During PBS’ first day of presentations at the Winter 2016 TCA (Television Critics Assn) Press Tour, British stars were on hand to chat about their shows. See the pics below.
Grantchester: Season 2
The first season of Grantchester was one of my favorite new shows of 2015, and stateside fans of this ever so charming mystery series should be over the moon that it is returning to PBS with a second season this spring.
Starring James Norton (War and Peace) as Reverend Sidney Chambers and Robson Green (Reckless) as Inspector Geordie Keating, Season 1 saw Sidney and Geordie cement a fast friendship over backgammon, ale, their war service, women problems, and a shared obsession with solving the baffling homicides that crop up in and around Cambridge, including the nearby Grantchester, where Sidney is the village vicar.
Unlikely as their partnership is, the two make the perfect team: Geordie is a working-class police inspector who understands the criminal mind, while Sidney uses his feelings for humanity to get perpetrators to own up to their misdeeds.
Still unresolved from last season is Sidney’s love life. Handsome, worldly-wise, and virtuous, he should be an ideal catch. And at least one very promising female companion turns up in the new series. But will Sidney scare her away with his unconventional taste for jazz, blood-spattered crime scenes, and a married woman?
The new season’s cases include a shocking charge of sexual assault that turns into a homicide investigation implicating a pillar of the community; an apparent suicide from the college spire that takes on Cold War overtones; a confession to murder in which the alleged victim is still very much alive; a haunted stable with links to the Holocaust; and more.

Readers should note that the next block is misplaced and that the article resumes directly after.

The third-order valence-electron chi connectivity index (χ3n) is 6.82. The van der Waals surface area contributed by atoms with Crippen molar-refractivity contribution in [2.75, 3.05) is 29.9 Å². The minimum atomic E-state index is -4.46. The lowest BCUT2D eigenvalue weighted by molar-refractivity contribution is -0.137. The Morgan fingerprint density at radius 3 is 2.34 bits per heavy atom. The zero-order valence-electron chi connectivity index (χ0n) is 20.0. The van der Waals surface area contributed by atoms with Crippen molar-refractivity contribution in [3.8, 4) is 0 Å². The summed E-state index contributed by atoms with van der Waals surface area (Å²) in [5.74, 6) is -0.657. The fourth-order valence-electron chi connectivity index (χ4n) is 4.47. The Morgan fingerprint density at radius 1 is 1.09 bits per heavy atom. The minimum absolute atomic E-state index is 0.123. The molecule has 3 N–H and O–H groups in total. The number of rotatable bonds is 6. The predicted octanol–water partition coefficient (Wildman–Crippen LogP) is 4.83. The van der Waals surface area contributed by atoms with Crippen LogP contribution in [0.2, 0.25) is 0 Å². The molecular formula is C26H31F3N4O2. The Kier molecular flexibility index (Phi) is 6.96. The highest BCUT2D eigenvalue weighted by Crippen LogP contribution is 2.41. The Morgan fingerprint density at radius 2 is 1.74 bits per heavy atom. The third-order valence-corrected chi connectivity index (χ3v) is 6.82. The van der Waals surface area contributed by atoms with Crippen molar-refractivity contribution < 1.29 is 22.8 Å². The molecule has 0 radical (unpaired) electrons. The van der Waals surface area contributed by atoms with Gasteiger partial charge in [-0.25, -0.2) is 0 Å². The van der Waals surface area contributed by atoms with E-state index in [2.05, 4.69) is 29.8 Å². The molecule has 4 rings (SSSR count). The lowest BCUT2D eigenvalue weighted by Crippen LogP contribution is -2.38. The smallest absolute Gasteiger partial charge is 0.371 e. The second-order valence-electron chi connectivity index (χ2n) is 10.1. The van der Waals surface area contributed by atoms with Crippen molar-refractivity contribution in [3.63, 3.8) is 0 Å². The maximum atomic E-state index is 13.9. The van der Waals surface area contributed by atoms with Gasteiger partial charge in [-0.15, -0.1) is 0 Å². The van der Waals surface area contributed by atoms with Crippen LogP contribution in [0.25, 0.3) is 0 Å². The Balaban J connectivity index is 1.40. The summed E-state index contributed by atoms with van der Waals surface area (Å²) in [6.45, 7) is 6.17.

The issues of post-World War II Britain provide the backdrop to the action: class conflict, the death penalty, homosexuality, the looming sexual revolution, the communist threat, rationing, and the persistent effects of combat on war veterans such as Sidney and Geordie, who are just trying to get on with their lives and make society safe, secure, and a bit fun.
Returning cast members include: Morven Christie (Case Histories) as Amanda Hopkins, Sidney’s true love, who, tired of waiting for his proposal, opted for glacial aristocrat Guy Hopkins (Tom Austen, Poirot); Tessa Peake-Jones (Midsomer Murders), who returns as Sidney’s censorious, Bible-quoting, and “What the dickens!”-exclaiming housekeeper, Mrs. Maguire; Kacey Ainsworth (EastEnders) as Geordie’s long-suffering wife, Cathy, a harried mother of four young children; and Al Weaver (Secret State) as novice priest Leonard Finch, who stoically faces the anti-gay hostility of the day.
Based on the popular “Sidney Chambers” novels by James Runcie, and set in early 1950s England, the six episodes of Grantchester: Season 2 will air Sundays, from 27 March through 1 May 2016, at 9 PM ET, on MASTERPIECE Mystery! on PBS. (Check your local listings.)
Grantchester, a co-production of Lovely Day and MASTERPIECE, is written by Daisy Coulam (Death in Paradise). The Executive Producers are Diederick Santer for Lovely Day and Rebecca Eaton for MASTERPIECE, the Producer is Emma Kingsman-Lloyd, and the Directors are Harry Bradbeer, Jill Robertson, and Tim Fywell.
Michael Gambon (Harry Potter, The Casual Vacancy) plays Winston Churchill, the greatest statesman of the 20th century, in his most difficult hour: following a debilitating stroke, which he seeks to hide from the world.
Based on a true incident in Churchill’s life, Churchill’s Secret co-stars Romola Garai (The Hour), Lindsay Duncan (The Honourable Woman), Bill Paterson (Outlander), Matthew Macfadyen (Ripper Street), Tara Fitzgerald (Waking the Dead), Rachel Stirling (Detectorists), Daisy Lewis (Downton Abbey), Alex Jennings (Silk), and a host of other brilliant actors.